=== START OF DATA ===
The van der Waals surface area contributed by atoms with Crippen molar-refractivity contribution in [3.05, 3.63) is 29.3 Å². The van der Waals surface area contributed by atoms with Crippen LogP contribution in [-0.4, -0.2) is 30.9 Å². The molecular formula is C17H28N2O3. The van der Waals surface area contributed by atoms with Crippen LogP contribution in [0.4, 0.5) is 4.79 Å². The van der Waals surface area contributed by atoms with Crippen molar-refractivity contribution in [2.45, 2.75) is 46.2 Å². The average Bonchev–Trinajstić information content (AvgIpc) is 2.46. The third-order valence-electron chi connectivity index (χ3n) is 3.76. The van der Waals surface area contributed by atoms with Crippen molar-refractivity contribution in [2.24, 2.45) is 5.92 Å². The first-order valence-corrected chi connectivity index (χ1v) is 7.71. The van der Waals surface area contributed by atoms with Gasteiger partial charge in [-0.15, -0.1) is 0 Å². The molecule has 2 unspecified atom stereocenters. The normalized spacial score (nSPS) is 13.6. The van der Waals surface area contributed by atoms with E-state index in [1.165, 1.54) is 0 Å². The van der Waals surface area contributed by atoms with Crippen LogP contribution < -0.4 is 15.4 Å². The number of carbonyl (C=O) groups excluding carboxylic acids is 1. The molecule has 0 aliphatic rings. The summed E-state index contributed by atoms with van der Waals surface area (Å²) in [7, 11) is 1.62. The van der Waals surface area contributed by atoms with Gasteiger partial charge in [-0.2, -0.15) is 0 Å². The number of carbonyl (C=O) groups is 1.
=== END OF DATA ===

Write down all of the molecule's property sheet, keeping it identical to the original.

The van der Waals surface area contributed by atoms with Crippen molar-refractivity contribution in [3.05, 3.63) is 29.3 Å². The van der Waals surface area contributed by atoms with Crippen LogP contribution in [-0.4, -0.2) is 30.9 Å². The molecular formula is C17H28N2O3. The van der Waals surface area contributed by atoms with Crippen LogP contribution in [0.4, 0.5) is 4.79 Å². The van der Waals surface area contributed by atoms with Crippen molar-refractivity contribution in [2.45, 2.75) is 46.2 Å². The average Bonchev–Trinajstić information content (AvgIpc) is 2.46. The third-order valence-electron chi connectivity index (χ3n) is 3.76. The van der Waals surface area contributed by atoms with Crippen molar-refractivity contribution in [2.24, 2.45) is 5.92 Å². The first-order valence-corrected chi connectivity index (χ1v) is 7.71. The van der Waals surface area contributed by atoms with Gasteiger partial charge in [-0.15, -0.1) is 0 Å². The molecule has 2 unspecified atom stereocenters. The normalized spacial score (nSPS) is 13.6. The van der Waals surface area contributed by atoms with E-state index in [1.165, 1.54) is 0 Å². The van der Waals surface area contributed by atoms with Crippen LogP contribution < -0.4 is 15.4 Å². The number of carbonyl (C=O) groups excluding carboxylic acids is 1. The molecule has 0 aliphatic rings. The summed E-state index contributed by atoms with van der Waals surface area (Å²) in [7, 11) is 1.62. The van der Waals surface area contributed by atoms with Gasteiger partial charge in [-0.2, -0.15) is 0 Å². The number of carbonyl (C=O) groups is 1.